Location within Central London
|Location||St John's Gate, Clerkenwell|
|Public transit access||Farringdon|
The Museum of the Order of St John in Clerkenwell, London, tells the story of the Venerable Order of Saint John from its roots as a pan-European Order of Hospitaller Knights founded in Jerusalem during the Crusades, to its present commitment to providing first aid and care in the community through the St John Ambulance Brigade and running an Ophthalmic Hospital in Jerusalem. The museum is a member of the London Museums of Health & Medicine.
The Museum is based in St John's Gate, Clerkenwell, a 16th-century gatehouse in London, England that once formed the entrance to the Priory of Clerkenwell. This dates back to the 11th century and was once the English headquarters of the Order of St John. From here Hospitaller Knights went out to the Holy Land and later to Cyprus, Rhodes and Malta. They served in hospitals treating pilgrims, and fought to defend Christian interests in the Holy Land and the Mediterranean.
Tours take visitors to the oldest surviving part of the medieval Priory, the Norman crypt, as well as the 16th century church above.
They then return to the Gate House, which after the Dissolution of the monasteries was put to many uses, with Shakespeare, Dr Johnson, Hogarth and Dickens all taking part in its story. The Gate was eventually bought back by the Order in the late nineteenth century, and is now beautifully decorated with heraldry, stained glass, gilding and carving to create glowing interiors, designed by John Oldrid Scott. Here visitors can see the fine furniture and painting collections.
The Museum in the Gate House tells the story of the history of the Order of St John and St John Ambulance. The Museum completed a renovation in November 2010. It was supported by funders such as the Heritage Lottery Fund and was designed by leading architects Donald Insall Associates, who had previously written the building's Conservation Plan. Exhibition design company Metaphor undertook the internal exhibit design. This redevelopment has given the Order's internationally significant collection the context it needs, including updating interpretative techniques, bringing more of the collections out of storage, and improving conservation conditions.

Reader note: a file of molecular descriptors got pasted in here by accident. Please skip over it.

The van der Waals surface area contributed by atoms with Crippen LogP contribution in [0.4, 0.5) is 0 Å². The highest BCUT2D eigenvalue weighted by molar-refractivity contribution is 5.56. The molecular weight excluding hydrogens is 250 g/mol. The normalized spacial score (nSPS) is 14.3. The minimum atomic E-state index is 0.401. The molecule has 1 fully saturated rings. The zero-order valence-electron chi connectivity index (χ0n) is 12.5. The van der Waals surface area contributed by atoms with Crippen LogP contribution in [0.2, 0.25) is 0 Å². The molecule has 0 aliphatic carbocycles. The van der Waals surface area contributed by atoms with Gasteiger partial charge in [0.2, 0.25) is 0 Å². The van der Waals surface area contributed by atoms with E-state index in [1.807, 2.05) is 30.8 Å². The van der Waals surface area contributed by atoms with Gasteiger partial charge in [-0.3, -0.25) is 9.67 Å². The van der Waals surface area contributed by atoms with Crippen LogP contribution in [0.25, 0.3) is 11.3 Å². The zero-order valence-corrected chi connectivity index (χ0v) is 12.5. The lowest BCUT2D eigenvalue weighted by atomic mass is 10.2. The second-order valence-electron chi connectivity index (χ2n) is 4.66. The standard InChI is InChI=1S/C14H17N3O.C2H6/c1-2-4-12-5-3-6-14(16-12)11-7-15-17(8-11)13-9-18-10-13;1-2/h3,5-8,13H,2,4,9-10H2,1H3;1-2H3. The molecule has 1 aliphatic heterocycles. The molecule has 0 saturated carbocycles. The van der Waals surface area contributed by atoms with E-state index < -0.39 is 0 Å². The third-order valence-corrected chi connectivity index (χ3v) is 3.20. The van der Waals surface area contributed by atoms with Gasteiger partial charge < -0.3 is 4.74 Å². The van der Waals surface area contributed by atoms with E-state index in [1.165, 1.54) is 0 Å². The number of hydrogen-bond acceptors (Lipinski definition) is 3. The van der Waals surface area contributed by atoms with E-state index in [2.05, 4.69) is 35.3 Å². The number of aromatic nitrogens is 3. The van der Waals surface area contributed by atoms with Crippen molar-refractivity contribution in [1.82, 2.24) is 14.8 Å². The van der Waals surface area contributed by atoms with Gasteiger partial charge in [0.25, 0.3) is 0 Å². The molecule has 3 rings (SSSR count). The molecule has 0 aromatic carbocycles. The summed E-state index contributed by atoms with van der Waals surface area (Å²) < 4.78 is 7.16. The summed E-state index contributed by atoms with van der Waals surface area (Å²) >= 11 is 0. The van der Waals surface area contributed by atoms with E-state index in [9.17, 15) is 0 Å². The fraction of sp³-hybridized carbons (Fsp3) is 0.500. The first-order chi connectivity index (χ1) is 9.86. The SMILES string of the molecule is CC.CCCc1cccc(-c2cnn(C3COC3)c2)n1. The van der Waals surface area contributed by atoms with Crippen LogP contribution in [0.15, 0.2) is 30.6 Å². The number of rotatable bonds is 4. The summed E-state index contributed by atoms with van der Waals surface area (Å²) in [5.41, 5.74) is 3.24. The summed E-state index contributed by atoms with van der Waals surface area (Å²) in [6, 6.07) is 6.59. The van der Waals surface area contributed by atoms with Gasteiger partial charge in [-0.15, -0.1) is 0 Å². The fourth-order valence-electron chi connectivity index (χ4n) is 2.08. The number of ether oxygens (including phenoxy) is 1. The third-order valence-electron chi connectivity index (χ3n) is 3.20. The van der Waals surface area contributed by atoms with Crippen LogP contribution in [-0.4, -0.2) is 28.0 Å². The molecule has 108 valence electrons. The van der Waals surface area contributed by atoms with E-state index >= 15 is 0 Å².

The collections of artefacts from the history of the Order of St John are extremely varied, covering all aspects of the history of an Order founded in the eleventh century and operating in most European countries.
There are archaeological finds, architectural fragments and social history material relating to the Priory site; seals and numismatics, including an important collection of Crusader coins; arms and armour, mainly European plate armour but also an example of Turkish Ottoman mail; drug jars, mortars and weights from the Hospitallers' pharmacy in Malta; decorative arts (portrait medals, ceramics, glass, silver, furniture, jewellery, insignia, textiles, ecclesiastical vestments) reflecting the tastes of the European aristocrats who joined the Order and became significant patrons of the arts.
The painting collection includes religious art, particularly images of patron saint of the Order, St John the Baptist, portraits of Grand Masters, Knights and clergy, sea and landscapes, depicting naval battles and views of Malta; prints and drawings include portraits of the Knights, topographical views and maps showing the famous fortifications on their island homes, as well as prints of the English Priory and the surrounding area of Clerkenwell.
St John Ambulance has a history spanning over 125 years and covering over 40 countries worldwide. It was founded by the British Order of St John and inspired by the medical traditions of the Hospitallers. Its story is told in a new exhibition.
Equipment ranges in size from examples of early ambulance transport to a Victorian nurse's miniature first aid kit. There are training books written in numerous languages and first aid information comes in many forms, from cigarette cards to pop-up books and even on bandages.
Uniform includes ceremonial attire, a 1922 cadet uniform and A.R.P gas suit, and posters and advertisements feature uniform of many periods. The collection of medals, trophies and decorative certificates give a real sense of members' achievements and include one certificate made by a forger inside a prisoner-of-war camp. Banners and textiles commemorate special St John occasions.
Personal memorabilia tell what it was like to belong to the movement in different times and places. Nurse Nesbit's cartoons record the lighter moments of serving in a First World War hospital. In an album, Lyn Brown put down her reactions as one of the first people to enter the newly liberated Belsen camp in 1945.
The film archive provides a glimpse into SJA's involvement with the film industry and a huge photographic collection gives insights into individual lives and social change, as well as the changing organisation. Oral histories, particularly strong on the Second World War, also cover topics as diverse as first aid in the depression of the 1930s, setting up a division in Zanzibar in the 1950s and the work of a welfare officer in the Gulf War of 1991.
This article uses material and images taken, with permission, from the museum's website.